By on February 28, 2012

As dark clouds bunch up over Europe the less healthy of the many European carmakers frantically look for friends that help them get through the hard times ahead. Fiat-Chrysler is “talking to everyone,” CEO Sergio Marchionne told Reuters. Marchionne isn’t picky when it comes to corralling companions: “We can be an active partner everywhere around the world.”

“Roughly, we’re looking at a number in the neighborhood of 20 percent of installed capacity that may be viewed in terms of being structurally redundant,” Marchionne said. I guess he wants (but does not dare) to say that every fifth car plant in Europe should be closed and its workers fired.

How does Marchionne want to do this? The American way:

“America fixed the problem in 2008 and 2009… Capacity has been taken out and the workforce has become incredibly flexible.”

In January, Fiat had been rumored to be flirting with PSA, now the French bride seems to be romanced by an American. Marchionne has helpful advice for the couple:

“It is key that the situation in Europe is addressed. If the potential Peugeot-GM tie-up becomes reality, I sincerely hope it deals with the overcapacity issue. It has to.”

Marchionne did not answer the question that is on everybody’s minds: How on earth would a Peugeot-GM tie-up address overcapacity?


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11 Comments on “Marchionne: Every 5th Auto Plant In Europe Should be Closed – The American Way...”

  • avatar

    He’s not called Il Americano for nothing.

    Fiat-PSA…the mind boggles. How could that help anyone?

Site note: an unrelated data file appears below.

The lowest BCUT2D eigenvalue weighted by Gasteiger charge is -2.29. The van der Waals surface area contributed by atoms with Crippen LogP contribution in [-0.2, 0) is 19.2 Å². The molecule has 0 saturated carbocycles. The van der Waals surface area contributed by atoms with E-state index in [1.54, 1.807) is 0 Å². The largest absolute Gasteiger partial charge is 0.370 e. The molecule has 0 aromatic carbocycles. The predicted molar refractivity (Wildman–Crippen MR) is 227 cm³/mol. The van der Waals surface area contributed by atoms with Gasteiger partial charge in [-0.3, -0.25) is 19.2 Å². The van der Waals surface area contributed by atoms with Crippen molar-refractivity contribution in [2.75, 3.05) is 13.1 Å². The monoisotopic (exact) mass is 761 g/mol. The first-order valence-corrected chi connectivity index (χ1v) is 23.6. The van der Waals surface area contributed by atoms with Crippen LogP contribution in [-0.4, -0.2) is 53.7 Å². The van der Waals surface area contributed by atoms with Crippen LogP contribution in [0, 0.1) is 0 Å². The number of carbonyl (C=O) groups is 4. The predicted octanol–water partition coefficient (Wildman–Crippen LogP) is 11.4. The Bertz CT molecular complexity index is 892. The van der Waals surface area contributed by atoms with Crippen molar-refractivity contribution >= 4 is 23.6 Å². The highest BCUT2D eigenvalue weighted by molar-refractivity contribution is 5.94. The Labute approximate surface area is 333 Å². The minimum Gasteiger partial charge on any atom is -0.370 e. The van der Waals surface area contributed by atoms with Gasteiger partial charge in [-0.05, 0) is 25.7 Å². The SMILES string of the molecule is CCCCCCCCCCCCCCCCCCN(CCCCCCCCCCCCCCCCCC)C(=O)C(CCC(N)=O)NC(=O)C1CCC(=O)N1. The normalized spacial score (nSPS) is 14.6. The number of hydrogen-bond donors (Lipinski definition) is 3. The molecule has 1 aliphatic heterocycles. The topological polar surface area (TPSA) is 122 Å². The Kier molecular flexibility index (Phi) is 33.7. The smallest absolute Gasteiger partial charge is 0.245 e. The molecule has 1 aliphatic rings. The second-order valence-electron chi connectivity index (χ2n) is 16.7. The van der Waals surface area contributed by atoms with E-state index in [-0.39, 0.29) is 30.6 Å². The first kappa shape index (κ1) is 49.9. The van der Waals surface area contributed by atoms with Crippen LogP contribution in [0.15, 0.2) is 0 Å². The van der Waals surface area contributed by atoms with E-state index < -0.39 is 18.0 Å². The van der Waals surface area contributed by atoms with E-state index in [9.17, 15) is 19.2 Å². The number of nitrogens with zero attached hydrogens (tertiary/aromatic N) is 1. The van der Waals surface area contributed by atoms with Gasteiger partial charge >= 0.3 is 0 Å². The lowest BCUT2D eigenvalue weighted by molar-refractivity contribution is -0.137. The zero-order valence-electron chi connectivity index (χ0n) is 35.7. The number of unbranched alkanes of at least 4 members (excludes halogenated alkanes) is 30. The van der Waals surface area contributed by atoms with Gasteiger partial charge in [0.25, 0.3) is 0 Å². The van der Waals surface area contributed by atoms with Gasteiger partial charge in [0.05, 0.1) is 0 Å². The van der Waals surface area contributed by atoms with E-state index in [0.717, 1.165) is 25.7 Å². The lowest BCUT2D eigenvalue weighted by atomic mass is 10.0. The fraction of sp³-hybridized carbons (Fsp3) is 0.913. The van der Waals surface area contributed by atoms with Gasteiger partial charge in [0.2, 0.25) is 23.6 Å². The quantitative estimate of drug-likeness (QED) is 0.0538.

• avatar

    I think Serg means there will be too much capacity. I think he is right considering the economic climate there. Funny how GM keeps going back for more in Europe, aint it? Or is now the time to buy?

  • avatar

    If Obama gets reelected, look forward to bailing out the French auto industry.

    • 0 avatar

      Your persistent politicizing of every automotive topic on TTAC is tiring. Got anything else to say other than a tepid attempt to blame Obama for every percieved ill of the automotive world, real or imagined?

      • 0 avatar

        Your myopia is too funny with the quote of the day being Obama personally endorsing the silly Volt.

      • 0 avatar

        Here, here; tiring indeed. Maybe it’s time for some of us to start connecting every ill to W. At least that might end up accurate half the time.

      • 0 avatar

        And that’s the rub, ain’t it? What’s good for the goose is good for the gander. Based on the spew from the left I heard over the years I don’t see why it can’t be said that anything is the Bamster’s fault. What other cliche’s can I come up with to describe this? You made your bed, now lie in it? Turnabout is fair play? How about you can’t have it both ways?

  • avatar
    Felix Hoenikker

    Even if they close every 5th European auto plant, they won’t be close to the downsizing in the US auto industry over the past decade.
    They might have to close every third one for the industry to stay above water in Europe.

    • 0 avatar

      American production in its heyday was 55% of a 17 million market, and it’s now running at capacity with 46% of a 14 million market. That’s a reduction of nearly 3 million cars by American manufacturers, but it was offset by increased domestic production of foreign makes, and some domestic production was moved to Canada and Mexico. Had the domestics had competitive models, that reduction might not have been as great. In any event, total North American car production wasn’t reduced all that much.

      Europe, though, has been going the other way with added capacity in the Czech Republic, Poland, Turkey, and Slovakia, with no major reduction in France, Spain, Italy, or Germany. It helps that the Japanese and Koreans don’t have much of a presence in Europe, and the Germans are serving as a release valve with exports to China. If either of those factors change, Europe is headed for a wrenching adjustment.

  • avatar

    “Dark clouds bunch up over Europe.” At least that’s better than the lights going out all over Europe.

    And not only is there 20 percent or greater overcapacity now, as the population ages and dies off the outlook gets even gloomier.

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